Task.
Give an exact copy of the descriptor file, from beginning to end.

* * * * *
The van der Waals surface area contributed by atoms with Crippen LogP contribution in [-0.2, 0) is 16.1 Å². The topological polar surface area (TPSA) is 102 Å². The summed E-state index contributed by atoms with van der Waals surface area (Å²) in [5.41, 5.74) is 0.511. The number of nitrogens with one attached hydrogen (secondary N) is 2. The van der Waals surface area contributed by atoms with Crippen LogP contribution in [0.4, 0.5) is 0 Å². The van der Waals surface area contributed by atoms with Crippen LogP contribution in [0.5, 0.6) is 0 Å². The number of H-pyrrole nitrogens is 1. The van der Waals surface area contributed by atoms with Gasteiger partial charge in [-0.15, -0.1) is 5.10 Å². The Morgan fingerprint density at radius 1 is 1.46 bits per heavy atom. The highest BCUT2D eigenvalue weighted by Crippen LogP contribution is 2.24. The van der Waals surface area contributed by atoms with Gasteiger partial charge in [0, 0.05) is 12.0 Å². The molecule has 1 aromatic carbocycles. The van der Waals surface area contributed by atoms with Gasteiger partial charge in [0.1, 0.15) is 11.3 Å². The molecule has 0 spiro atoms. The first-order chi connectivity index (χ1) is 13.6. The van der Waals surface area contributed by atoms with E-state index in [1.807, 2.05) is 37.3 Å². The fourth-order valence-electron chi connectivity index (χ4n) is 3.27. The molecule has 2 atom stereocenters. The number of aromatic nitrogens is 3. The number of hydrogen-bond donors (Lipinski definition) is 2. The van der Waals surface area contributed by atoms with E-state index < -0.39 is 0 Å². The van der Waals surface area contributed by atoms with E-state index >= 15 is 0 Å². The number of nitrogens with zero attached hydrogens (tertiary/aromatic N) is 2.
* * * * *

The van der Waals surface area contributed by atoms with Crippen LogP contribution in [-0.2, 0) is 16.1 Å². The topological polar surface area (TPSA) is 102 Å². The summed E-state index contributed by atoms with van der Waals surface area (Å²) in [5.41, 5.74) is 0.511. The number of nitrogens with one attached hydrogen (secondary N) is 2. The van der Waals surface area contributed by atoms with Crippen LogP contribution in [0.4, 0.5) is 0 Å². The van der Waals surface area contributed by atoms with Crippen LogP contribution in [0.5, 0.6) is 0 Å². The number of H-pyrrole nitrogens is 1. The van der Waals surface area contributed by atoms with Gasteiger partial charge in [-0.15, -0.1) is 5.10 Å². The Morgan fingerprint density at radius 1 is 1.46 bits per heavy atom. The highest BCUT2D eigenvalue weighted by Crippen LogP contribution is 2.24. The van der Waals surface area contributed by atoms with Gasteiger partial charge in [0, 0.05) is 12.0 Å². The molecule has 1 aromatic carbocycles. The van der Waals surface area contributed by atoms with Gasteiger partial charge in [0.1, 0.15) is 11.3 Å². The molecule has 0 spiro atoms. The first-order chi connectivity index (χ1) is 13.6. The van der Waals surface area contributed by atoms with E-state index in [1.807, 2.05) is 37.3 Å². The fourth-order valence-electron chi connectivity index (χ4n) is 3.27. The molecule has 2 atom stereocenters. The number of aromatic nitrogens is 3. The number of hydrogen-bond donors (Lipinski definition) is 2. The van der Waals surface area contributed by atoms with E-state index < -0.39 is 0 Å². The van der Waals surface area contributed by atoms with E-state index >= 15 is 0 Å². The number of nitrogens with zero attached hydrogens (tertiary/aromatic N) is 2.